And so to England, where I’m rifling through a pile of notes and a pile of mail. I had an intense and fabulous trip to California.
Three educational events in two months have helped me build something that matters more than ever. (Investing in your continued education: never a bad idea.) All of them blew my mind, catapulted me out of my comfort zone and demonstrated just how possible my plans are – IF I dare to keep moving forward, no matter what anyone else might think. The first two were joyous, but the last was challenging. It was a training for… public speakers.
Now I’m a teacher, so audiences don’t (usually) freak me out, but I’m a reserved teacher. I wheel out my inner extrovert for brief periods in safe spaces, so it was a culture shock being in a crowd peppered with its share of bombastic preachers, passionate motivational personalities, and a bundle of energy from Turkey who wants to make the world shinier (she had literally named herself Shiny, and wore skin-tight metallic fabrics all weekend to prove it).
Tell your story. Be more open. Stop holding back.
The contents of the training were challenging. Tell your story. Be more open. Stop holding back. The greatest gift of being in this profession, our teacher said, is the spiritual development. If you want to teach online, on video, on stage, you can’t fake it. You can’t even be “professional” any more. People want real. People want vulnerable. People want the truth. Give of yourself. (Buh-bye, comfort zone).
The story you need to tell (I was scribbling this down), the story that will truly inspire people and lead them to improve their lives, is not the story of your proudest moment. It’s the story you don’t want to tell, the one you’ve been hiding all your life. The more personal it is, the more universal it will be. You are here to honour people’s struggles and humbly share a fresh perspective.
I didn’t sleep much that first night. I have to relive that? In public?
The event became like Bikram yoga, the variation on your standard yoga class in which the room is really, really hot. You sweat like crazy, but you feel cleansed and rather badass afterwards. If you simply stay in the room all the way through a Bikram yoga class, you can call it a success.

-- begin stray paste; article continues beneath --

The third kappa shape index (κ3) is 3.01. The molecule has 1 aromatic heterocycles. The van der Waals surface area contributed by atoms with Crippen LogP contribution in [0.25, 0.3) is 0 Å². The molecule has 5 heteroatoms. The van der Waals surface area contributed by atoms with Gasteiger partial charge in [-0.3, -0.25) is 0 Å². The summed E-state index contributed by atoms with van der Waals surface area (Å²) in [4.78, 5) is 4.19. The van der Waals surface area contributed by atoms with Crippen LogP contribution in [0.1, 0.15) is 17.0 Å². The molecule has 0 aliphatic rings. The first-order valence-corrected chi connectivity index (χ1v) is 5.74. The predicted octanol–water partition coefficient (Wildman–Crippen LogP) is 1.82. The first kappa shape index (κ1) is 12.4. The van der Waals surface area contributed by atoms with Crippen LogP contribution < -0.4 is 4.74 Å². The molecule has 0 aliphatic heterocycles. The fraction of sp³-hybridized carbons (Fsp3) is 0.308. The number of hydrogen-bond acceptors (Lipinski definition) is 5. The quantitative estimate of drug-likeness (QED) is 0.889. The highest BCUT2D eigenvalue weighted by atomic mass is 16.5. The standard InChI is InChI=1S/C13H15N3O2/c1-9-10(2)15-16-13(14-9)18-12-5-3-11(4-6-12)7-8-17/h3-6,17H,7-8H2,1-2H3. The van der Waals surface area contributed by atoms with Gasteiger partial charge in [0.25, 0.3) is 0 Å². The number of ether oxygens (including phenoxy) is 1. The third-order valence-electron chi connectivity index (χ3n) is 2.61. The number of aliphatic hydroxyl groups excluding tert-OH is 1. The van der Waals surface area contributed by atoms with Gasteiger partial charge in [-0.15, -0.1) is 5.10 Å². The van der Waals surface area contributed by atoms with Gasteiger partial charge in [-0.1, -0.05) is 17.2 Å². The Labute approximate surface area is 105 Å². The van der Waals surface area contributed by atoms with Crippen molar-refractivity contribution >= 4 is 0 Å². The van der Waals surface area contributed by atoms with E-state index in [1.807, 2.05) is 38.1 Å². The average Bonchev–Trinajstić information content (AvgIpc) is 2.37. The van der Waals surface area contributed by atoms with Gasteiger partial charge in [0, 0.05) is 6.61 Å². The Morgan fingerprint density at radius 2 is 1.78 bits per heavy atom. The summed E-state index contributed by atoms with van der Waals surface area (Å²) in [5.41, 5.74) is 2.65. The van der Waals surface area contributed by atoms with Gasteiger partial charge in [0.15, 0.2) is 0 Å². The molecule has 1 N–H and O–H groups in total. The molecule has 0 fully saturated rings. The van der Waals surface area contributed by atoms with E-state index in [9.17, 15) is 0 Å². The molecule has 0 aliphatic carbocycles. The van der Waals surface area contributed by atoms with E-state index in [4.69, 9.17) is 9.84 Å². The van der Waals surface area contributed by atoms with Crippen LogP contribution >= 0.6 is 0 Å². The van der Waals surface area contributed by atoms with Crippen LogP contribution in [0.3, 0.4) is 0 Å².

So that’s what I did. I just stayed in the room and kept scribbling, and in the group exercises, you know, I did what I could. I found some stories. I began croaking out stuff I haven’t thought about in fifteen years, sharing how those events changed me, hearing other people’s stories, and how they were changed. Have you ever thought you knew someone, and then they came out with something that completely changed the way you perceived them? You never know what people are going through. The fresh faced teen who has had three heart attacks. The woman who comes across as one of the cool girls who never would have talked to you in high school, but has a background of addiction and extraordinary struggle. We are connected by our individual journeys.
I didn’t go to this event because I want to find my voice as a motivational speaker (although elements of that skill are certainly needed where I’m going). This event – for me – was about finding my voice at all. I hide behind an elegance that I can fake by staying quiet most of the time. My voice is sometimes not much more than a croak, because I just don’t use it very much. There’s plenty of over-sharing in the world, and my power is in the quiet. But then three great teachers on one stage proved me wrong. Sure, you can over-share your sob story… or you can choose to share a message.
But staying silent is not an option in a world that desperately needs leaders.
Putting it into practice
Because I’m an organised over-achiever, I had booked a session with filmmaker Nathan Friedkin (above) for the day after the event ended. I have tried and failed before to sit comfortably in front of his camera, under big bright lights, and emote about why I do what I do. So hey, surely if I booked him fresh out of a public speaking weekend I’d be on a high and full of energy, right? What better day to film?
In the event I came out of the weekend somewhat shellshocked, but I couldn’t have asked for a better guide. Nathan didn’t just put me in front of a backdrop; he took me to the Palace of Fine Arts in San Francisco to talk about why the courage to be creative is important. I couldn’t have been more inspired. Just the choice of setting elevated my ideas on how important my little business course for creative artists and makers really could be.
(The two enormous stone angels helped a lot too.)
With my heart in my mouth and a lot of counter-intuitive knowledge fresh in my mind, I finally told my story. How soon I’ll have the courage to share it is another matter… but I’m certain that’ll be another thrilling ride. That’s really how I see these excursions into the unknown. They’re fairground rides. You’re scared out of your mind in the moment, but you get off dizzy and laughing at the other end, asking if you can go again.
So now it’s your turn. What are you doing to parachute out of your comfort zone this week?